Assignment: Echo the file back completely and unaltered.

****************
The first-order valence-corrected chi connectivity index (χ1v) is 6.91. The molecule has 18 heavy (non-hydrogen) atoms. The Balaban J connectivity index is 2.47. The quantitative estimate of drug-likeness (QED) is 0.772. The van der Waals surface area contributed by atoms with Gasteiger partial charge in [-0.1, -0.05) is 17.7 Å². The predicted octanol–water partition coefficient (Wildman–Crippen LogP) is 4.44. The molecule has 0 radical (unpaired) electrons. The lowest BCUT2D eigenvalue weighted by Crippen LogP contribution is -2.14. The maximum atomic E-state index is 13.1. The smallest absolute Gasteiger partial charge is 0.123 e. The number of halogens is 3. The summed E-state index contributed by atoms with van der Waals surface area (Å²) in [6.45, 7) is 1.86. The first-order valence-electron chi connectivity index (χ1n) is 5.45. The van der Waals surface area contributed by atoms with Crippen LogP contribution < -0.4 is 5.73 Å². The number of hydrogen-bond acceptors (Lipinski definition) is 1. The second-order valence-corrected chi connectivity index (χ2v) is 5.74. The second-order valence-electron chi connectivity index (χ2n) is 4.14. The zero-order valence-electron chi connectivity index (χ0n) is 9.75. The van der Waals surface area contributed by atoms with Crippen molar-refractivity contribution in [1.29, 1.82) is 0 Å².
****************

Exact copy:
The first-order valence-corrected chi connectivity index (χ1v) is 6.91. The molecule has 18 heavy (non-hydrogen) atoms. The Balaban J connectivity index is 2.47. The quantitative estimate of drug-likeness (QED) is 0.772. The van der Waals surface area contributed by atoms with Gasteiger partial charge in [-0.1, -0.05) is 17.7 Å². The predicted octanol–water partition coefficient (Wildman–Crippen LogP) is 4.44. The molecule has 0 radical (unpaired) electrons. The lowest BCUT2D eigenvalue weighted by Crippen LogP contribution is -2.14. The maximum atomic E-state index is 13.1. The smallest absolute Gasteiger partial charge is 0.123 e. The number of halogens is 3. The summed E-state index contributed by atoms with van der Waals surface area (Å²) in [6.45, 7) is 1.86. The first-order valence-electron chi connectivity index (χ1n) is 5.45. The van der Waals surface area contributed by atoms with Crippen LogP contribution < -0.4 is 5.73 Å². The number of hydrogen-bond acceptors (Lipinski definition) is 1. The second-order valence-corrected chi connectivity index (χ2v) is 5.74. The second-order valence-electron chi connectivity index (χ2n) is 4.14. The zero-order valence-electron chi connectivity index (χ0n) is 9.75. The van der Waals surface area contributed by atoms with Crippen molar-refractivity contribution in [1.29, 1.82) is 0 Å².